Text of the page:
Two main limitations must be noted for the permissions for transports. Firstly, the lists with permissions do not provide information on illegally transported slaves. The illegal slave trade as well as the semi-legal or condoned slave transportation occurred and could even take on significant proportions, as is indicated by the suspected revolts by slaves on the Slot ter Hoge (from Batavia to the Cape, 1783) and the Delfland (from Batavia to Banda, 1743).56 Secondly, the permissions display an overrepresentation of high-ranking VOC personnel, burghers and others described on the passenger lists. They concern the slaves transported by everyone who was not a regular member of the crew, including repatriating workers travelling with their own slaves, passengers with slaves for whom passage was paid and slaves being transported by low ranking members of the crew for others. The VOC rank and file – and their privately owned slaves – are conspicuously absent from these lists.

The silence in the records left by the permissions for transport to the Cape from the Indian Ocean region can be filled by the crucial information found in the slave transactions. The acten van transport provide extraordinarily detailed information on the trade in slaves by ships’ crews. These sources also provide more detailed and unique information on the enslaved giving us a rare glimpse into the lives of those whom the VOC's accounting machine mostly reduced to vague references of names and regions, or even to mere numbers in columns. These acten van transport have been preserved for the main Dutch port of one the most important slave exporting regions, the VOC settlement of Cochin on the so-called Malabar coast, from 1753 onwards. This provides the opportunity to elucidate the nature of the slave trade in Cochin by studying these records.57 For this purpose, a sample of 168 transactions of enslaved persons in Cochin in the beginning of the year 1753 is analysed – all transactions from 2 January until 3 March.58 The acten van transport were used by the VOC to register the sales of slaves to Company subjects. Information was registered about the seller (name, occupation and status), buyer (name, occupation and status) and slave (new name, old name, caste, gender and sometimes age). In combination, these sources will allow us to study the practices of permitted transportations of slaves to the Cape as well as the dynamics of private slave trading from Cochin to other destinations. Among these destinations – indirectly via Ceylon and Batavia – a significant number were directed to the Cape.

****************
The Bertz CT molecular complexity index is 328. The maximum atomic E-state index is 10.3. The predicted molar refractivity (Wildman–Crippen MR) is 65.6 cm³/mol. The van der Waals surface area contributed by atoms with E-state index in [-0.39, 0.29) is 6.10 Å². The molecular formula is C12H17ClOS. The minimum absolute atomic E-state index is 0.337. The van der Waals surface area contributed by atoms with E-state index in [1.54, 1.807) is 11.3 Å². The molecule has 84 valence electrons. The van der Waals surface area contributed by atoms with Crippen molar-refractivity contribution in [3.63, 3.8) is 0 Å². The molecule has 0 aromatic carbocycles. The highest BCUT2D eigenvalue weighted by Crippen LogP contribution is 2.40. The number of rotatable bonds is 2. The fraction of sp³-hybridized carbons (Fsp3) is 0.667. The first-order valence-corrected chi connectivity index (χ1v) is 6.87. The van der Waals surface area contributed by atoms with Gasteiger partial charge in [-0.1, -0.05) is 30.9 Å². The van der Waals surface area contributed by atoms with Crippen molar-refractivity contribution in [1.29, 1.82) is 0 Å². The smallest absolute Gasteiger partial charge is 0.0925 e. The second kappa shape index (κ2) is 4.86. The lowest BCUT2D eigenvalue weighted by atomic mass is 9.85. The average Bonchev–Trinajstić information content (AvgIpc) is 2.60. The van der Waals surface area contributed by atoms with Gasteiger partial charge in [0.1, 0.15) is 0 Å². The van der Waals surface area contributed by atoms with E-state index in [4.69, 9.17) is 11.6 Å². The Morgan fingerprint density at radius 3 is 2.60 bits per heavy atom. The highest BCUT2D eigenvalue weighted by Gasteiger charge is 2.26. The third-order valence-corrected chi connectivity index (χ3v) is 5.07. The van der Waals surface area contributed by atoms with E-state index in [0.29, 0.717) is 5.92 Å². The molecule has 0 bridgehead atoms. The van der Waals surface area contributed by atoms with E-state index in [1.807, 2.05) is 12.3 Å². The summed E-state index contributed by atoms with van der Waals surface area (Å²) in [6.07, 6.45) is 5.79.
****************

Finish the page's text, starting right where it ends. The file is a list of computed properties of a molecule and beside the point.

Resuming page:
Trans-oceanic networks and mobility